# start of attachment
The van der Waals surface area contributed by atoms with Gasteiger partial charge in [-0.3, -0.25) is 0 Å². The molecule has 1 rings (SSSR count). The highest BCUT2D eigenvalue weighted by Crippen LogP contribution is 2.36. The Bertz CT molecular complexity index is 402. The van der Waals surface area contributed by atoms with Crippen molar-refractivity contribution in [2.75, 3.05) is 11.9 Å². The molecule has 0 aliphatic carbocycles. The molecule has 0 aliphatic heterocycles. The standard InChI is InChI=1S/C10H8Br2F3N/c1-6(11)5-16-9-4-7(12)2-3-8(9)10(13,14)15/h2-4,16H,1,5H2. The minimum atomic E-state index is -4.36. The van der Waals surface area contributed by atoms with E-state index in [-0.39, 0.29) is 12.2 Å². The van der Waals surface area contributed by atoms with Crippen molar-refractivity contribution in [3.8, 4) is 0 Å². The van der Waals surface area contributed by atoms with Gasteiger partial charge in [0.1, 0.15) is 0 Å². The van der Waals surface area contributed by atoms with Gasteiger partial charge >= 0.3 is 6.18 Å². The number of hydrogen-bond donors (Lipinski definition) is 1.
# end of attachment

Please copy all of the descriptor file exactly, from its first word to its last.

The van der Waals surface area contributed by atoms with Gasteiger partial charge in [-0.3, -0.25) is 0 Å². The molecule has 1 rings (SSSR count). The highest BCUT2D eigenvalue weighted by Crippen LogP contribution is 2.36. The Bertz CT molecular complexity index is 402. The van der Waals surface area contributed by atoms with Crippen molar-refractivity contribution in [2.75, 3.05) is 11.9 Å². The molecule has 0 aliphatic carbocycles. The molecule has 0 aliphatic heterocycles. The standard InChI is InChI=1S/C10H8Br2F3N/c1-6(11)5-16-9-4-7(12)2-3-8(9)10(13,14)15/h2-4,16H,1,5H2. The minimum atomic E-state index is -4.36. The van der Waals surface area contributed by atoms with E-state index in [-0.39, 0.29) is 12.2 Å². The van der Waals surface area contributed by atoms with Crippen molar-refractivity contribution in [3.8, 4) is 0 Å². The van der Waals surface area contributed by atoms with Gasteiger partial charge in [0.1, 0.15) is 0 Å². The van der Waals surface area contributed by atoms with Gasteiger partial charge >= 0.3 is 6.18 Å². The number of hydrogen-bond donors (Lipinski definition) is 1.